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As 'Hard Landing' Looms, Why Isn't VIX Exploding Higher?

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by Tyler Durden
Thursday, May 12, 2022 - 05:06 PM

Despite all the 'tools', "hard landing"-recession fears are rising once again as this week's hotter-than-expected CPI and PPI suggest The Fed is once again "behind the curve" on what looks set to be 'sticky' inflation.

And this trend is only then made worse by legacy crowding in "bearish/hawkish" positioning now being covered/monetized/unwound.

And as Nomura's Charlie McElligott notes that despite such a robust Fed rate hiking path being anticipated in order to “tighten” financial conditions to help kill-off “demand” side of their inflation inflation problem, Treasury Futs and ED$’s are seeing extension of the recent sharp rally (with Nominal- and Real- Yields plummeting further), as it is the implications of that impulse policy- & FCI- tightening on the economy that is driving an actual risk-off “Growth-Scare” dynamic (boosted too by overnight speculation of a Beijing lockdown).

As such, this Fed “hike until it breaks” theme continues to trade as they need to crunch demand. However, as that theme continues to drive stock prices down (the ultimate deflationary impulse), many are asking, why VIX is not higher...

The answer is threefold:

  1. pre-positioning (over-hedged already),

  2. velocity of decline (not crashy enough for equity dip-buyers and vol spike-sellers), and

  3. short-termist dissonance (historically VIX is not low).

As McElligott notes, the world generally remains “over-hedged” (either via options or grossed-up shorts futs / ETFs and presses those “dynamically” into down-moves, or covers into rallies).

As SpotGamma notes, the Delta Tilt reading now matches that of previous major lows, suggesting again that we are at “peak puts”, and (barring a massive rally) there is little to change this signal before 5/20 wherein we’ll lose about 25% of total S&P500 gamma.

Additionally, this “slow moving car wreck” Equities selloff has been so frustrating: the grinding de-allocation / de-leveraging unwind has not been “crashy” enough to see “Long Gamma” really do much to hedge bleeding Longs...so you just gotta “Net Down”.

Goldman's Rocky Fishman confirms that the rare sequential in stocks sell-off has left hedging with options challenging.

The SPX hit a 3-month low in May for the 5th calendar month in a row, the first time it has done that since 1974. May is also on track to be the 7th consecutive month SPX realized vol has increased - only the second such streak in the index’s 90-year history.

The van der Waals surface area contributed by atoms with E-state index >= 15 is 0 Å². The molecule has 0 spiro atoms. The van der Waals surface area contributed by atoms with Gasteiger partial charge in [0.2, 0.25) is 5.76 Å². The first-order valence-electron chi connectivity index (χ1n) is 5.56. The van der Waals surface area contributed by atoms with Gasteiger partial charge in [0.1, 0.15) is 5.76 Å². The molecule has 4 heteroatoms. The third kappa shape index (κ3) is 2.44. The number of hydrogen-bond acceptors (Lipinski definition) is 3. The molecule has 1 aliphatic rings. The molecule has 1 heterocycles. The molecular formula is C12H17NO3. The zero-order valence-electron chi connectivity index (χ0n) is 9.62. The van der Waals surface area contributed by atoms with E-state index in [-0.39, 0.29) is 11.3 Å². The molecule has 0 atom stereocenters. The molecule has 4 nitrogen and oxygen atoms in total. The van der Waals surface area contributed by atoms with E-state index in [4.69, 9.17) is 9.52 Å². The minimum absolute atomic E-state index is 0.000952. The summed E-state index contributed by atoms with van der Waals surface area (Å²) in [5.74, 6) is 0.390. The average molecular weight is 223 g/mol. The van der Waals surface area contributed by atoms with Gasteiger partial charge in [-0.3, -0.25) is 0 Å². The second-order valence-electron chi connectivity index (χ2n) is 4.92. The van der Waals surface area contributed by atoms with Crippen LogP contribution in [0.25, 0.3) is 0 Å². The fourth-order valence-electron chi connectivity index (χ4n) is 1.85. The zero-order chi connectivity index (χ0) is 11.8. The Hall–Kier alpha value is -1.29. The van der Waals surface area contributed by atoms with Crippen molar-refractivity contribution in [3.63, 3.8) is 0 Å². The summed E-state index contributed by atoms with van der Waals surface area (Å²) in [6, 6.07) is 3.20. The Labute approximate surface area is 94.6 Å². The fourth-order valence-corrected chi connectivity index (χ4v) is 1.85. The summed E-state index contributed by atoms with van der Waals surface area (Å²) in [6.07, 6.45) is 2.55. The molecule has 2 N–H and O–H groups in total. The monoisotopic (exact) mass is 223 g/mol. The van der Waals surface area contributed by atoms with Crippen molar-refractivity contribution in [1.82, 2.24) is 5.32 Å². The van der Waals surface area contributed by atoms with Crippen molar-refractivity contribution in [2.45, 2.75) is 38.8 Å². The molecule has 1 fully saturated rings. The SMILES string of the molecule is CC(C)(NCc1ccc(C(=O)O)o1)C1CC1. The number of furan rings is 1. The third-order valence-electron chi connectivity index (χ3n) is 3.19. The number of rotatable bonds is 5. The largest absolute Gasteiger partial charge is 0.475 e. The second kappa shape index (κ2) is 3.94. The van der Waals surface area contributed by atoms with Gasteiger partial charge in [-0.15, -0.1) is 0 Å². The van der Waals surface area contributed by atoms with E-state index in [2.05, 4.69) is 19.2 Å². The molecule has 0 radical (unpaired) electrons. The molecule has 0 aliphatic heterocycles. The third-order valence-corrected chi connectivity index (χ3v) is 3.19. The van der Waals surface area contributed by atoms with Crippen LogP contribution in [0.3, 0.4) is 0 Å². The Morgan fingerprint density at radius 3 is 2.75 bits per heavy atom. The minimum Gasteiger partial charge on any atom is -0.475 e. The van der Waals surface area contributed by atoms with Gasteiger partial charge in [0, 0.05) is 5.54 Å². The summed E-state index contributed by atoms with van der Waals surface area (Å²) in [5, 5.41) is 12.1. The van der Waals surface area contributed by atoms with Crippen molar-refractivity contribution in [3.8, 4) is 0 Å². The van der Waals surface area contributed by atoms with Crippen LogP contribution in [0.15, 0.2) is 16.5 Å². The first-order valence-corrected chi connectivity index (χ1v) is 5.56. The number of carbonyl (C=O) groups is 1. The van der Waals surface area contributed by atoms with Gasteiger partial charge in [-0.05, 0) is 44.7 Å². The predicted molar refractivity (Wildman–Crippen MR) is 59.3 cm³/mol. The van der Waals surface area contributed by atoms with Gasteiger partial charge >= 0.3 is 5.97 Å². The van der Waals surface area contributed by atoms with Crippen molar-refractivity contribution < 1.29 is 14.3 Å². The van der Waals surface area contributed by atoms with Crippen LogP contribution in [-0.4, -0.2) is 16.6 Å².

The sequential sell-off presents a challenge to investors’ play books that are driven by the sharp sell-offs of the GFC and COVID eras that see markets bottom quickly and rebound strongly. Despite one of the larger sell-offs on record, the PPUT hedged equity strategy is down almost as much as the S&P this year, and the rolled 25-delta put strategy we have been tracking has fallen more than an 80/20 portfolio it should have been protecting.

Notably however, following the previous streak, volatility trended upward for several more years...

And finally, as Fishman explains, when only viewed in the backdrop of COVID and the GFC, which drove 80+ VIX peaks, it is easy to think the VIX should be higher, but we believe that a broader context points toward implied vol already being quite high in the low 30’s.

Even though the VIX’s reaction to recent spot downside has been mild, its high starting point leaves vol high overall.

Volatility typically rises quickly when markets sell off, but compared with previous periods when the SPX is at an all-time low and high-teens percent below its high, both the VIX and realized volatility look elevated.

Finally, Fishman warns that a low skew points toward further vol underperformance ahead. SPX index skew has fallen sharply during the last month - more aggressively than other global indices’ skew has, and in sharp contrast to rising single stock skew.

Lower skew implies that market participants do not see implied vol rising quickly should the sell-off continue, and also likely results from investors buying calls as a right-tail hedge for under-allocated portfolios.

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